A colonoscopy is an exam of the entire colon and the rectum with a colonoscope, a thin flexible tube with a small camera at the end. This painless procedure can detect abnormalities within the colon such as ulcerations, inflammation, strictures or narrowing, polyps and neoplasm or cancer.

A colonoscopy may be indicated to help evaluate the cause of gastroinestinal (GI) symptoms such as lower GI bleeding, abdominal pain, changes in bowel habits, diarrhea and constipation. It may also be done for screening for colon cancer, even if the patient does not complain of any GI symptoms. People at increased risk of developing colon cancer are those who are 50 or more years of age, those with a family history of colon cancer or colon polyps, and those with a personal history of colon cancer or colon polyps. The colonoscopy is considered the gold standard of colorectal cancer screening.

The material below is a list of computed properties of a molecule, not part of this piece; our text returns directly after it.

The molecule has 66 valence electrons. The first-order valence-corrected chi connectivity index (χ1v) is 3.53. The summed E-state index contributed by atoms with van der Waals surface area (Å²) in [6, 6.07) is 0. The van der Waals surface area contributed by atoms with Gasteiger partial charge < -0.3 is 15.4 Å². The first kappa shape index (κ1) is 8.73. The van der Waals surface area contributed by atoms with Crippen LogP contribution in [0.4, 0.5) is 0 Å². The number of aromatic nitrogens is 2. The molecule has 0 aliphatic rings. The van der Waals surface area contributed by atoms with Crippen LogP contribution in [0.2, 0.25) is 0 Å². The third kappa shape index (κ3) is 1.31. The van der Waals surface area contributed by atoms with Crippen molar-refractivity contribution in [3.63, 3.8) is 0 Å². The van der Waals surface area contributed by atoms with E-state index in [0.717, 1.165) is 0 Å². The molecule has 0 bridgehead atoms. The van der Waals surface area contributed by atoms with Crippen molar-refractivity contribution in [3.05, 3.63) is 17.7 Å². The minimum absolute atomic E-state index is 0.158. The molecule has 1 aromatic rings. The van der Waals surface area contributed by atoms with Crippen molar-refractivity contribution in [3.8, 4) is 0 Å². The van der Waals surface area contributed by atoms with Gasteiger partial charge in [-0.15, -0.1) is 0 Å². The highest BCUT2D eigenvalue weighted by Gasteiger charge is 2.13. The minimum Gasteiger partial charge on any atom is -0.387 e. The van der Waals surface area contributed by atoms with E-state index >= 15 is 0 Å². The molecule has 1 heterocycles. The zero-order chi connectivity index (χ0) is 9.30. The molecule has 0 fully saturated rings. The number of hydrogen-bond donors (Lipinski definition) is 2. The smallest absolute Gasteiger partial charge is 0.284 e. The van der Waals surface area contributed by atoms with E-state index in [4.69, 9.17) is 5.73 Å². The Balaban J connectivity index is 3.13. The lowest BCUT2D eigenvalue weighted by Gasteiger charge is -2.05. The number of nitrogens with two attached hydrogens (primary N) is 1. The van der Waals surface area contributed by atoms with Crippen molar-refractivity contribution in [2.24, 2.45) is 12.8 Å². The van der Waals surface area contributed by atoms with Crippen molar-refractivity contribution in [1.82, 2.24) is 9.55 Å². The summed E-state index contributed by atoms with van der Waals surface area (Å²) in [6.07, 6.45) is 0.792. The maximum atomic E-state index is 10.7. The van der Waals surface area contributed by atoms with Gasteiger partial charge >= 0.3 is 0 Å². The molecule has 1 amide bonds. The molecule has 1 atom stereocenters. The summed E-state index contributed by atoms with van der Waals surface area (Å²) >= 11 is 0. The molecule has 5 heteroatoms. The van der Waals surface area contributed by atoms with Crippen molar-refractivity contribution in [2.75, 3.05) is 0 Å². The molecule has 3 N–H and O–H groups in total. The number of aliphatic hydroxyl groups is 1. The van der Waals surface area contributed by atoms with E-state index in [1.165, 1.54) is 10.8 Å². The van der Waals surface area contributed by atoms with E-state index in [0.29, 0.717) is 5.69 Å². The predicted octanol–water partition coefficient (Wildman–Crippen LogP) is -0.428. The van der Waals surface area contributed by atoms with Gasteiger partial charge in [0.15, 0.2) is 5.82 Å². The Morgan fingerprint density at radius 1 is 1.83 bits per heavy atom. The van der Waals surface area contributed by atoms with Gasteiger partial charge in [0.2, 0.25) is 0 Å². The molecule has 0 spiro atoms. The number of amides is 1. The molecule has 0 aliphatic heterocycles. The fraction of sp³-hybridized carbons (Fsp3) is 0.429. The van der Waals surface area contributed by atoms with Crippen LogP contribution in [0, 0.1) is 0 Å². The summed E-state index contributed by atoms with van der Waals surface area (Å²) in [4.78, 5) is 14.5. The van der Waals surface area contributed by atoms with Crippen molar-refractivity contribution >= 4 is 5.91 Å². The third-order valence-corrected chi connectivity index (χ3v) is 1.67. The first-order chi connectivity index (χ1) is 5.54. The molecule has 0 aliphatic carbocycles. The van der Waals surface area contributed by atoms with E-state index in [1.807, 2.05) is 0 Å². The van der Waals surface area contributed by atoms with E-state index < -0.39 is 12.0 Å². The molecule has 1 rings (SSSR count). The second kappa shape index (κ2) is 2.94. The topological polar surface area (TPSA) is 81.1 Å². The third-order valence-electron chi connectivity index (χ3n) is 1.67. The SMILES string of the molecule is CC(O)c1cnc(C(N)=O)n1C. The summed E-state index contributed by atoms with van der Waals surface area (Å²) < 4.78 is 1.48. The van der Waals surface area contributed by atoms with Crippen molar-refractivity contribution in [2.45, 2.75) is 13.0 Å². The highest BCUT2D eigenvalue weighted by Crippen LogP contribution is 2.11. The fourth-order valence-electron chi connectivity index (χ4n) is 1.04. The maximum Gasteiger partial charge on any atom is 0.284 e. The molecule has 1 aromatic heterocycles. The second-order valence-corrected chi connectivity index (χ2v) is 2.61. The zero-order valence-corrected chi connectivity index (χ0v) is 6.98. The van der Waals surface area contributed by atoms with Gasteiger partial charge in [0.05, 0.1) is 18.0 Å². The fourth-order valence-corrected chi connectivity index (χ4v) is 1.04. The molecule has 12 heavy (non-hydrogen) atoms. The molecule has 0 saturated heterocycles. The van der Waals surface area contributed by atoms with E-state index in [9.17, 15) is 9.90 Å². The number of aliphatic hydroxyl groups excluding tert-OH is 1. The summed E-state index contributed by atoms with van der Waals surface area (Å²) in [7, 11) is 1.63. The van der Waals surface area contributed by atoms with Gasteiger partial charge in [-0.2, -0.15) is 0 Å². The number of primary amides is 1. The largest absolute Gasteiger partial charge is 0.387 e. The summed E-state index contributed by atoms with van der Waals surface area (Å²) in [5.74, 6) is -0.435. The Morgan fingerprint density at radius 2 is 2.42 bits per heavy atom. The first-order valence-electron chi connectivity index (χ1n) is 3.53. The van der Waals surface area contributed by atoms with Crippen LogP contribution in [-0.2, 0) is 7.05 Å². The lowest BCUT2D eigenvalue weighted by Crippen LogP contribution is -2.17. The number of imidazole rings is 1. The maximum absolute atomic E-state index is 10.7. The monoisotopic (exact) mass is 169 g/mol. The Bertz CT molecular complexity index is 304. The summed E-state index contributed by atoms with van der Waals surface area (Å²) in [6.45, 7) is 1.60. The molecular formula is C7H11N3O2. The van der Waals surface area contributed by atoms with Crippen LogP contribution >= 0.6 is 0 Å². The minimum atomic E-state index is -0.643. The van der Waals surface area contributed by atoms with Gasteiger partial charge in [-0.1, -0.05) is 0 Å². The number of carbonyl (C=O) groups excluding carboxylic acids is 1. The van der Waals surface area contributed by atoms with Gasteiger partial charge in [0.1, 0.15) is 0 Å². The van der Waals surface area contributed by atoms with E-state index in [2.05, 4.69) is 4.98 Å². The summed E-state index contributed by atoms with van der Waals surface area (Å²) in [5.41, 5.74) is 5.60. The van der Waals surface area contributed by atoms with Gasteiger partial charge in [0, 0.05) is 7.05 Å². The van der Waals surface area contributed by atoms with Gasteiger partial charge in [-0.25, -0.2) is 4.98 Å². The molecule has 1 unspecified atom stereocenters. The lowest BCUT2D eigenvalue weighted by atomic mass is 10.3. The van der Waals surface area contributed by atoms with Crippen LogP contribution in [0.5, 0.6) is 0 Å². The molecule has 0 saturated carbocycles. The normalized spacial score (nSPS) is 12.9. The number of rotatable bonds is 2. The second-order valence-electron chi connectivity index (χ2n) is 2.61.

During the colonoscopy, tissue samples, referred to as biposies, may be taken for analysis. Biopsies may be taken to remove colon polyps to determine if the patient is at an increased risk of developing colon cancer. Biopsies may also be taken to check for inflammation and other abnormalities of the colon and rectum.

The colonoscopy is usually an outpatient procedure and does not require hospital stay. The patient is allowed to return home after the procedure but is not allowed to drive home himself/herself. Risks of the procedure, although rare, include GI bleeding and perforation of the colon or rectum.

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